|Publication number||US6030487 A|
|Application number||US 08/878,567|
|Publication date||Feb 29, 2000|
|Filing date||Jun 19, 1997|
|Priority date||Jun 19, 1997|
|Publication number||08878567, 878567, US 6030487 A, US 6030487A, US-A-6030487, US6030487 A, US6030487A|
|Inventors||Thomas R. Fisher, Jr., Carol E. Gustafson, Michael F. Lofaro|
|Original Assignee||International Business Machines Corporation|
|Export Citation||BiBTeX, EndNote, RefMan|
|Patent Citations (12), Referenced by (19), Classifications (13), Legal Events (6)|
|External Links: USPTO, USPTO Assignment, Espacenet|
The present invention is related to U.S. patent application Ser. No. 08/878568 entilted "A Wafer Carrier for Chemical Mechanical Polishing" to Feeney, filed coincident herewith and assigned to the assignee of the present application. This application is pending.
1. Field of the Invention
The present invention is related to semiconductor chip manufacture aparati and, more particularly, to reconditioning Chemical Mechanical Polishing pads used in semiconductor manufacturing and methods thereof.
2. Background Description
Current Chemical-Mechanical (Chem-Mech) Polish (CMP) processes utilize a variety of polishing pads. Typically, these pads are of a urethane material and characterized as either soft or hard. A hard pad provides an optimum planar surface. However, during processing, hard pads have a tendency to glaze over with residuals and waste slurry. This glazing degrades pad life and polishing results.
To overcome this glazing, state of the art polishers include a conditioner mechanism and/or a high pressure rinse bar. Typically, the conditioner is a large (9") diamond-dust-plated disk. After polishing a wafer, the conditioning disk is rotated in a fixed position on the pad in order to abrade and remove the glaze from the pad. If a rinse bar is used, it is fixed to the surface of the tool and extends out over the pad to the center of the platen to provide a fanned spray of deionized (DI) water to the pad. The rinse bar is used with the conditioner, between polish cycles, to rinse off debris from conditioning from the pad, prior to the next polish cycle.
Conventional conditioning equipment is rarely used during the polish cycle. Also, since it is separate from the carrier, there is an inherent lag time between pad conditioning or rinsing the resuming polishing. This time lag allows airborne contaminants to recontaminate the pad before it polishes the wafer.
It is a purpose of the invention to reduce pad surface contamination during the polish cycle.
It is another purpose of the present invention to provide an in-situ nondestructive conditioner with integrated rinse and slurry delivery capabilities.
It is yet another purpose of the present invention to provide an independent sub-environment for a wafer during processing so as to isolate the actual wafer-pad interface from the overall tool environment.
The present invention is a wafer carrier assembly including a subassembly for in-situ nondestructive pad conditioning, characterized by continuously cleansing the pad surface with an energized fluid. The fluid may be abrasive in nature, such as a slurry, or non-abrasive, such as DI water. In addition, the fluid may be of a type known to assist in removing slurry and/or residual materials from a pad surface and followed by a DI water rinse. The chemical may be either liquid or gas.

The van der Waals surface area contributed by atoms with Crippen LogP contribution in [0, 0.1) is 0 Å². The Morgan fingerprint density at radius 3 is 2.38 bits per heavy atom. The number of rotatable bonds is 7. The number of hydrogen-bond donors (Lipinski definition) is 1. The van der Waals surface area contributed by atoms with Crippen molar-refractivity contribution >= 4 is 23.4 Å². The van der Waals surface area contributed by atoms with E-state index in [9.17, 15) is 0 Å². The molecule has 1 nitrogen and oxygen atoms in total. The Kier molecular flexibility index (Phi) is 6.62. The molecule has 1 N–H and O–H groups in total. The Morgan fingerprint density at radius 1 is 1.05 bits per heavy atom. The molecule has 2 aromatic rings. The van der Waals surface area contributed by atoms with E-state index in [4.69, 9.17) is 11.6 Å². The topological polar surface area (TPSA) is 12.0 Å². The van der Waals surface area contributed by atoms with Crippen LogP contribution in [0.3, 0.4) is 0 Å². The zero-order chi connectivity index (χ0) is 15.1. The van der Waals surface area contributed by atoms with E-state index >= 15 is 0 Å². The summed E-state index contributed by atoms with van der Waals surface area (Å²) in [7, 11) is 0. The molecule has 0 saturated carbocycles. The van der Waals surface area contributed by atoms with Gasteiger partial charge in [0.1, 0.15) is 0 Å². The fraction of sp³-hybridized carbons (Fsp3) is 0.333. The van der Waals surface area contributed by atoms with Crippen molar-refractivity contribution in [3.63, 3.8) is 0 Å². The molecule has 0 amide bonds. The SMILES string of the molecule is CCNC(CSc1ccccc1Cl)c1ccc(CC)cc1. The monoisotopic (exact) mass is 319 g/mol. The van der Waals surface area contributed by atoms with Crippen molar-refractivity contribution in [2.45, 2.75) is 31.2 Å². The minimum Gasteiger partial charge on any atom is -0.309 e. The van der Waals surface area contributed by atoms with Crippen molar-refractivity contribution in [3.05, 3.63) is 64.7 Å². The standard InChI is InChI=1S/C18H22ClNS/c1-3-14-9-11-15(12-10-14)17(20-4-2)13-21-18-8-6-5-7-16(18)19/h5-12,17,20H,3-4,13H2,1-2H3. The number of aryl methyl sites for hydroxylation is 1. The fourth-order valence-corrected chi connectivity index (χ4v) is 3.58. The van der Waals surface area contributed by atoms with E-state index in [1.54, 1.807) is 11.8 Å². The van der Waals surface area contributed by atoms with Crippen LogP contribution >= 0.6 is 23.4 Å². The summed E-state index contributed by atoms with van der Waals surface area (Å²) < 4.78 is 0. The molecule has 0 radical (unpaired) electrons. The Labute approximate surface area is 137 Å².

The foregoing and other objects, aspects and advantages will be better understood from the following detailed description of a preferred embodiment of the invention with reference to the drawings, in which:
FIG. 1 is a top view of a preferred embodiment carrier assembly;
FIG. 2 is a side view of the assembly of FIG. 1;
FIG. 3 is a cross-section of the assembly of FIG. 1 through 3--3;
FIG. 4 is an exploded view or the cross section of the preferred embodiment skirt in FIG. 3.
FIG. 1 is a top view of a preferred embodiment carrier assembly. A metallic Spider 100 with four legs 102 of stainless steel is attached to and extends from the center of the carrier 104 to the outer circumference 108 of a carrier 104. Preferably, the carrier is for a Westech IPEC wafer polisher, although the present invention may be adapted for use with any carrier in any polishing system. FIG. 1 also shows a hinge 110 and a skirt 106 as further described below.
FIG. 2 is a side view of the assembly of FIG. 1. Each Spider leg 102 is hinged at one end and joined to the center of the carrier 104 (see also FIG. 1). A cleaning attachment section ("skirt") 106 is connected to each leg 102 at its hinge 110. Each leg 102 may be channel shaped for securing and passing lines of appropriate material such as DI water or slurry to the attached skirt section 106. Each leg 102 also includes wiring for passing electrical connections to the skirt section 106. The hinge 110 allows drawing the skirt sections 106 rotationally up and away from the carrier circumference for carrier changes or maintenance. The carrier skirt 106 is independent of the carrier 104. FIG. 2 also shows pad cleaning outlets 150 in the skirt 106, and further shows a beveled surface 156 about the skirt 106.
FIG. 3 is a cross-section of the assembly of FIG. 1 through 3--3. FIG. 4 is an exploded view or the cross section of the preferred embodiment skirt in FIG. 3. Preferably, each skirt section 106 is a three-piece assembly, to allow disassembly for cleaning, for replacement of transducers or any other form of required maintenance. Optionally, the skirt may be a single piece. However, the preferred embodiment three-piece skirt 106 assembly includes a top distribution section 120, a mid-section 122 and a bottom fluid delivery section 124.
The hinge 110 is connected to the top, distribution section 120 of the assembly 106 to connect the skirt 106 to Spider legs 102. Fluids are distributed from the Spider legs 102 via a series of circumferential fluid lines 126 plumbed in the distribution section 120. Preferably, the number of fluid lines 126 is seven; however, more or less fluid lines 126 may be provided, and different fluid distribution can accommodate passing different fluids to the delivery section 124.
The mid section 122 contains vertical lines or vias 128 (top to bottom), ultrasonic or megasonic transducers 130 and a acoustic switching mechanism (rail 132 and positioning screws 134). The vias 128 pass fluid from the upper fluid distribution section 120 to the fluid delivery section 124. Preferably, the number of vias 128 is the same as the number of fluid distribution lines 126.